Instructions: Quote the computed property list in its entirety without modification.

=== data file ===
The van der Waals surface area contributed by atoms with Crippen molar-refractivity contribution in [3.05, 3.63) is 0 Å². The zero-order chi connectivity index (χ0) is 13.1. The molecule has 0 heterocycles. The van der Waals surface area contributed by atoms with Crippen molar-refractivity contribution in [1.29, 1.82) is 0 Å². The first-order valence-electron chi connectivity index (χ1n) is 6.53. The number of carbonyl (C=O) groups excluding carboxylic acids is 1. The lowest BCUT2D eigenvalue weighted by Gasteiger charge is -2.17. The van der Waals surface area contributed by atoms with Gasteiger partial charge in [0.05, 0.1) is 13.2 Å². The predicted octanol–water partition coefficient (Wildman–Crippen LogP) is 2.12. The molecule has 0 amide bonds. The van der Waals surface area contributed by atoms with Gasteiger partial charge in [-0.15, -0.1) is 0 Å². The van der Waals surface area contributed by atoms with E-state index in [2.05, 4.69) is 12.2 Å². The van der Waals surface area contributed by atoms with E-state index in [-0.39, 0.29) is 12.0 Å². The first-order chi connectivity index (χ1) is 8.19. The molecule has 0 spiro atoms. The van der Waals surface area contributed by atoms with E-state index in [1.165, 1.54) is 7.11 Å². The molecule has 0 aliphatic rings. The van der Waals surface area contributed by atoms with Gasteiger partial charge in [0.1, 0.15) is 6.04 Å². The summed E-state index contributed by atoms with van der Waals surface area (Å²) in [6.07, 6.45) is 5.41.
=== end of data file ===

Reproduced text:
The van der Waals surface area contributed by atoms with Crippen molar-refractivity contribution in [3.05, 3.63) is 0 Å². The zero-order chi connectivity index (χ0) is 13.1. The molecule has 0 heterocycles. The van der Waals surface area contributed by atoms with Crippen molar-refractivity contribution in [1.29, 1.82) is 0 Å². The first-order valence-electron chi connectivity index (χ1n) is 6.53. The number of carbonyl (C=O) groups excluding carboxylic acids is 1. The lowest BCUT2D eigenvalue weighted by Gasteiger charge is -2.17. The van der Waals surface area contributed by atoms with Gasteiger partial charge in [0.05, 0.1) is 13.2 Å². The predicted octanol–water partition coefficient (Wildman–Crippen LogP) is 2.12. The molecule has 0 amide bonds. The van der Waals surface area contributed by atoms with Gasteiger partial charge in [-0.15, -0.1) is 0 Å². The van der Waals surface area contributed by atoms with E-state index in [2.05, 4.69) is 12.2 Å². The van der Waals surface area contributed by atoms with E-state index in [-0.39, 0.29) is 12.0 Å². The first-order chi connectivity index (χ1) is 8.19. The molecule has 0 spiro atoms. The van der Waals surface area contributed by atoms with E-state index in [1.165, 1.54) is 7.11 Å². The molecule has 0 aliphatic rings. The van der Waals surface area contributed by atoms with Gasteiger partial charge in [0.1, 0.15) is 6.04 Å². The summed E-state index contributed by atoms with van der Waals surface area (Å²) in [6.07, 6.45) is 5.41.